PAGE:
Moral dimensions of Open, part 2: “the public paid for it, so the public should have access”
April 7, 2016
This is the third part of a series on the Moral Dimensions of Open, in preparation for the forthcoming OSI2016 meeting, where I’ll be in the Moral Dimensions group. [Part 0 laid the foundation by asking why this matters; and part 1 discussed the argument that price should be zero when marginal cost is zero.] As usual, I will be concentrating on open access.
It’s now very well established that many, many kinds of people can and do make use of published scholarly literature when they can get hold of it: teachers, nurses, small business founders, developing-world entrepreneurs, rights campaigners, patient advocates … the list goes on.
The elitist and paternalistic idea that research papers are only of use to scholars at accredited universities is dead in the water. We know that all these non-researchers can and do make use of research, but does that mean they have a right to it?
One of the most frequent arguments for open access is this: research is funded primarily by the public — through taxes and charitable donations. Therefore the public should have access to the resulting research.
On the face of it, this argument is unassailable. I can’t think of any other area of government funded work that is handed over to corporations for them to profit from. and unavailable to citizens without paying a second time. The very idea sounds ridiculous.
But there are two objections that often crop up.
Objection 1: “the public can’t understand the research so they have no right to access”.
We can and should dismiss this argument immediately. The first have (“the public can’t understand”) is demonstrably false in many cases — see above — and the second half (“so they have no right to access”) wouldn’t follow from it ever if it was true. This argument is nonsense from start to end and I mention it only for completeness.
Objection 2: yes, the public pays for research to be done, and it has a right to the results of the research; but the papers describing the research are separate from the research itself, and the public has no right to them.
This argument is more substantial, and deserves to be addressed in some detail.
The first thing to say is that, in many areas of research, the paper is the research. For me, as a palaeontologist, for example, when I recognise and characterise a new dinosaur, the output is a paper containing the description and illustrations. So in many cases, the distinction between research and paper does not apply.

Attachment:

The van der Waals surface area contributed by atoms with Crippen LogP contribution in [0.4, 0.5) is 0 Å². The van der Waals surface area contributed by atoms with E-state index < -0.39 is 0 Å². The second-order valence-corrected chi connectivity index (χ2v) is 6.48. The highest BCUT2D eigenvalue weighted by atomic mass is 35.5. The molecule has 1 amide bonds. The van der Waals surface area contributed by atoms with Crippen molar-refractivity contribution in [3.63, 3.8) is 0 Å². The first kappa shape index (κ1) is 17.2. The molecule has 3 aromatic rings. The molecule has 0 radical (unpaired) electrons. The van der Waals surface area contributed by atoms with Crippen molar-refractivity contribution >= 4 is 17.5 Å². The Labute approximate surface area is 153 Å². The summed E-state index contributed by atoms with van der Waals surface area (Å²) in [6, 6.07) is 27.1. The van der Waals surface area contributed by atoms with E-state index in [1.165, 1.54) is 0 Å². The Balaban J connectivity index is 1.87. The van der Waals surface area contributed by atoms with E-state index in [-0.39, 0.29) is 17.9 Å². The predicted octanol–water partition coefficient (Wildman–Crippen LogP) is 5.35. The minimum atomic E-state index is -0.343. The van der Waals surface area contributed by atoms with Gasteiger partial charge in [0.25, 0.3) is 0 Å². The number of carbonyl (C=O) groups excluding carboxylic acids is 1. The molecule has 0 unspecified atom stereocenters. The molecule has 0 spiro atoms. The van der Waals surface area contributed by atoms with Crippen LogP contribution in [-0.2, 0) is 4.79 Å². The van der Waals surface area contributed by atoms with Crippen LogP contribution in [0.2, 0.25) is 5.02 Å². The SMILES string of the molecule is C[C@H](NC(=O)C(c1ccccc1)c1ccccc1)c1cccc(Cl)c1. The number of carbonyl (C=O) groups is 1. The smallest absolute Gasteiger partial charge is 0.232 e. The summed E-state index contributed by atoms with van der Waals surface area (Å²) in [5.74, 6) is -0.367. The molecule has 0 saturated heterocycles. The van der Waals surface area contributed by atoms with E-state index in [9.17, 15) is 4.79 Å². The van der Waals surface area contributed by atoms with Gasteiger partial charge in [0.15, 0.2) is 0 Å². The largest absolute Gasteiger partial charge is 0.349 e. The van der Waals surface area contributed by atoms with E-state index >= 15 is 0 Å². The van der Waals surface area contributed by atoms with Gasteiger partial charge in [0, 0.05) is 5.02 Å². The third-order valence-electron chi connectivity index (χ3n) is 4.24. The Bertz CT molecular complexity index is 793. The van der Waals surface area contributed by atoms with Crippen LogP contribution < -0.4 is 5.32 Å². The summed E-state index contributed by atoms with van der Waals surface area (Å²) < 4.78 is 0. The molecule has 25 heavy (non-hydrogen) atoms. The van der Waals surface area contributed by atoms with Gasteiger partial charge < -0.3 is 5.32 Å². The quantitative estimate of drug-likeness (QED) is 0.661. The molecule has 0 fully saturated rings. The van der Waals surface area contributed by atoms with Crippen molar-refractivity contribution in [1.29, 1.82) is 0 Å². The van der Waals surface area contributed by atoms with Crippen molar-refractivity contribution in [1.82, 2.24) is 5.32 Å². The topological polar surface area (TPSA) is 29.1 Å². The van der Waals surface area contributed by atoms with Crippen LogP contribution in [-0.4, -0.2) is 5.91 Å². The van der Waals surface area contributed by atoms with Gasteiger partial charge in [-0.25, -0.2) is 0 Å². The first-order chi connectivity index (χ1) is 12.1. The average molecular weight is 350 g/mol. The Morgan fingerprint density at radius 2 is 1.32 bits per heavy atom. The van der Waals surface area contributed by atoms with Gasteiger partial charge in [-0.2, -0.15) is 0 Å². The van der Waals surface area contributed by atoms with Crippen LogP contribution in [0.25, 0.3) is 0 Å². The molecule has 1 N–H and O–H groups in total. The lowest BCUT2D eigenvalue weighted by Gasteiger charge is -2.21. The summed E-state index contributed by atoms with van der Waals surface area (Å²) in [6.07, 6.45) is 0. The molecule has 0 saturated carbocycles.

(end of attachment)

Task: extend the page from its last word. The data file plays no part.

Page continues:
Second, even in fields where the paper is a secondary output — for example, you discover a new cancer drug and write a paper about it — the writing of the paper is also part of the work that you do as a researcher. The hard work (and it is hard work) of writing up the research, documenting the methods, running the analysis, describing the results, justifying the conclusions, creating the illustrations and so on, is all part of the work of a researcher — and is usually funded (like the rest of her work) with public money.
So the creation of an author’s manuscript is the result of public money. At that point it should be public property. It then gets submitted to a publisher and things happen that result in a nicely typeset copy with metadata lodged with various services. The publisher has made a contribution at this point, which should be compensated. One way to pay them for their work is with an article processing charge. This of course is Gold open access.
But in the traditional model, the publisher takes its compensation by placing the formatted paper behind a paywall.
Is this reasonable?
The first thing to note here is that while the publisher has added value to the formatted paper, they made no contribution whatsoever to the manuscript, so it’s wrong for them to impose any embargo on the manuscript’s publication as Green OA. A publisher who seeks to prevent the author from making the manuscript available is essentially admitted that the value they add is not worth what they charge for it.
That leaves the question of whether it’s justifiable for the formatted paper to go behind a paywall. I think that is open to debate. It’s far from obvious that the traditional approach is justifiable: while the publisher has at this point made a contribution, it’s a tiny portion of the total value that has gone into the paper — the work of the research itself greatly dominates, of course, and without that there would be no paper.
But I do think there may be a case to be made that publishers can legitimately seek revenue by paywalling formatted papers provided that no limitation is placed on the unformatted manuscript. I think it’s a stupid way to make money, but perhaps not an inherently immoral one, so long as the content of the paper is freely available elsewhere.
[Next time, part 3: “publishers’ profit margins are too high”]